Your IndustryNov 16 2018

Brexit and bans: the week in news

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Brexit and bans: the week in news

We've all had rough weeks at work, but this week it looked like the entire government might eventually decide to call it quits over Brexit.

Despite everything, we're still gradually eking our way towards leaving the European Union, so let's find out what else happened this week. It's time for the week in news.

1) Brexit through the gift shop

This week, after much drama, the UK and the European Union reached a deal over Brexit but not everything can be that simple, and it's been a rollercoaster week for the pound.

When the deal was announced on Tuesday, the pound rose while the FTSE 100 ended the day in modestly negative territory.

Figures in the financial services sector welcomed the Brexit deal and the prospect of continued "cooperation" between Britain and the European Union on regulatory matters.

The UK and the EU also agreed an outline political declaration on their future relationship, which included provisions for "close and structured cooperation" on financial services regulation.

But for some people in Theresa May's government the deal was unacceptable including, apparently, the man who helped negotiate it.

Brexit secretary Dominic Raab and secretary of state for Work & Pensions Esther McVey both stood down on Thursday, along with a number of junior ministers, prompting the value of the pound to plummet.

2) Fee-sy does it

Just as everyone begins making their Christmas plans, the Financial Conduct Authority begins planning its own festive cheer.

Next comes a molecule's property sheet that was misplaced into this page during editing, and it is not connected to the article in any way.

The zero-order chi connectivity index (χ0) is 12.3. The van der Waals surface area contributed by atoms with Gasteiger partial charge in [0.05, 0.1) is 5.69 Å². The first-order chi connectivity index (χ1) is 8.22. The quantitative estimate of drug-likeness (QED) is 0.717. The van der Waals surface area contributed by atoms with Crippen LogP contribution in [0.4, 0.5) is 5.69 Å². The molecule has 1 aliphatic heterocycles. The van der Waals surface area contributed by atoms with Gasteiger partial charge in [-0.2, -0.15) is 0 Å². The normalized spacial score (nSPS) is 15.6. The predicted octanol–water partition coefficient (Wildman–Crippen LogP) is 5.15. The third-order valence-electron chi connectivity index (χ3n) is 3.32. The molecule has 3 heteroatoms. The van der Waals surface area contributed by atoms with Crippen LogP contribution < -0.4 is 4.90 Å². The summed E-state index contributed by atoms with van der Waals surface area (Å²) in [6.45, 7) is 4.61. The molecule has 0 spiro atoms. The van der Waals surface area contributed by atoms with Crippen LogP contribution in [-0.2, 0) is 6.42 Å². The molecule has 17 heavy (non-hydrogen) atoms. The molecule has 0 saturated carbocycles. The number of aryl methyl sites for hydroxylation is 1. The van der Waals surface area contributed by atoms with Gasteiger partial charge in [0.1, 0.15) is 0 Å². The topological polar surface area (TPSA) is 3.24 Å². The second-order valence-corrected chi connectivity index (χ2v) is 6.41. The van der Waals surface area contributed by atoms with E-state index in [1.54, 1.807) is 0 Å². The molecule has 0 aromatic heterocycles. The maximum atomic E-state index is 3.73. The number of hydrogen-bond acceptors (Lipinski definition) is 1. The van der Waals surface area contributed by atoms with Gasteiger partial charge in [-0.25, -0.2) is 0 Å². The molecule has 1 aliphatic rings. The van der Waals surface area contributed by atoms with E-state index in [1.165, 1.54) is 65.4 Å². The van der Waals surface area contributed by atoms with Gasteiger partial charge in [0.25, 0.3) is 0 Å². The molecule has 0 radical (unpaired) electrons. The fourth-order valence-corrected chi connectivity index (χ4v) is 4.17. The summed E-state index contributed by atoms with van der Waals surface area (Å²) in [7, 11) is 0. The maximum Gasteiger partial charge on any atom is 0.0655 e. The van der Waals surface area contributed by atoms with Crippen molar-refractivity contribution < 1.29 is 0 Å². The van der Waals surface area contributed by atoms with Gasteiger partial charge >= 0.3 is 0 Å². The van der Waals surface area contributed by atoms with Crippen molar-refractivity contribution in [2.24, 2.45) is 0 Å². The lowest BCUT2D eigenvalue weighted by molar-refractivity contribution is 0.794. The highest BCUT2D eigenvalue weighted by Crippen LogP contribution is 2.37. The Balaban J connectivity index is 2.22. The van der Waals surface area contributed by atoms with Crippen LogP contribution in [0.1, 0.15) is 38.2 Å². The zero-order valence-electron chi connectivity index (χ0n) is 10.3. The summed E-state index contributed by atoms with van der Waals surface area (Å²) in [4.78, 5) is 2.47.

The regulator has revealed plans to change the way it calculates how much the industry pays in regulatory levies for 2019 to 2020.

In a 72-page consultation paper published this week, the FCA proposes axing fee-block F, which contains mutual societies that are registered on the mutuals register but not authorised by the FCA under the Financial Services Act 2000.

The FCA would charge the cost of maintaining the register as an FCA overhead, representing an addition of approximately 0.3 per cent to the fees of variable fee-payers.

The watchdog also proposed removing charges for inspecting the register, except where a member of the public requests a personal visit to FCA offices.

In the April 2019 fee rates consultation paper the FCA will consult on the rate for the levy.

It was in July that advisers were told they would have to pay 4 per cent more in regulatory fees in 2018 to 2019.

3) Don't stop me now (from transferring your pension)

About a sixth of defined benefit (DB) pension schemes have put a temporary hold on pension transfers while they decide how to equalise contracting out benefits.